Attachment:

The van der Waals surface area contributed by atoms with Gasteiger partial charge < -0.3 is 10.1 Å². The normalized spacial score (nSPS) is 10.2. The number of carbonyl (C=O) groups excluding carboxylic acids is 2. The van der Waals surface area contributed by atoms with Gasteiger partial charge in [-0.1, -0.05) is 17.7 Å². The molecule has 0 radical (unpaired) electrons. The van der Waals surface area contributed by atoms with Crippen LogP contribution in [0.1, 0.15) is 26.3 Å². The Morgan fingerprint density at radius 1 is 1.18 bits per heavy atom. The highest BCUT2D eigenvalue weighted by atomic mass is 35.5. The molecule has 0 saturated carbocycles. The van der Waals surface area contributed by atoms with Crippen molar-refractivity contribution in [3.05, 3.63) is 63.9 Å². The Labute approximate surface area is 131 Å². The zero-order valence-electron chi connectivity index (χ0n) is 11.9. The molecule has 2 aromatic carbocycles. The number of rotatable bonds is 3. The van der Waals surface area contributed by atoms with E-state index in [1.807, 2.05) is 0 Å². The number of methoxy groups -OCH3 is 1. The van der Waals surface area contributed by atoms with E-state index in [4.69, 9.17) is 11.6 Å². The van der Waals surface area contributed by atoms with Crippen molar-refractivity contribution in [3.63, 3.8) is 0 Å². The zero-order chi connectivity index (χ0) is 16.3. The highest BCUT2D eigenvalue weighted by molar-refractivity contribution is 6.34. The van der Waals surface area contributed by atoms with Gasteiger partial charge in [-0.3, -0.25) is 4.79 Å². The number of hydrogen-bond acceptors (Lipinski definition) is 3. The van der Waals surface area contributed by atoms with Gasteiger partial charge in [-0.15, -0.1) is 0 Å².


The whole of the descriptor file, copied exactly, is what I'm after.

The van der Waals surface area contributed by atoms with Gasteiger partial charge < -0.3 is 10.1 Å². The normalized spacial score (nSPS) is 10.2. The number of carbonyl (C=O) groups excluding carboxylic acids is 2. The van der Waals surface area contributed by atoms with Gasteiger partial charge in [-0.1, -0.05) is 17.7 Å². The molecule has 0 radical (unpaired) electrons. The van der Waals surface area contributed by atoms with Crippen LogP contribution in [0.1, 0.15) is 26.3 Å². The Morgan fingerprint density at radius 1 is 1.18 bits per heavy atom. The highest BCUT2D eigenvalue weighted by atomic mass is 35.5. The molecule has 0 saturated carbocycles. The van der Waals surface area contributed by atoms with Crippen molar-refractivity contribution in [3.05, 3.63) is 63.9 Å². The Labute approximate surface area is 131 Å². The zero-order valence-electron chi connectivity index (χ0n) is 11.9. The molecule has 2 aromatic carbocycles. The number of rotatable bonds is 3. The van der Waals surface area contributed by atoms with E-state index in [1.807, 2.05) is 0 Å². The number of methoxy groups -OCH3 is 1. The van der Waals surface area contributed by atoms with E-state index in [4.69, 9.17) is 11.6 Å². The van der Waals surface area contributed by atoms with Crippen molar-refractivity contribution in [3.63, 3.8) is 0 Å². The zero-order chi connectivity index (χ0) is 16.3. The highest BCUT2D eigenvalue weighted by molar-refractivity contribution is 6.34. The van der Waals surface area contributed by atoms with Gasteiger partial charge in [-0.3, -0.25) is 4.79 Å². The number of hydrogen-bond acceptors (Lipinski definition) is 3. The van der Waals surface area contributed by atoms with Gasteiger partial charge in [-0.15, -0.1) is 0 Å².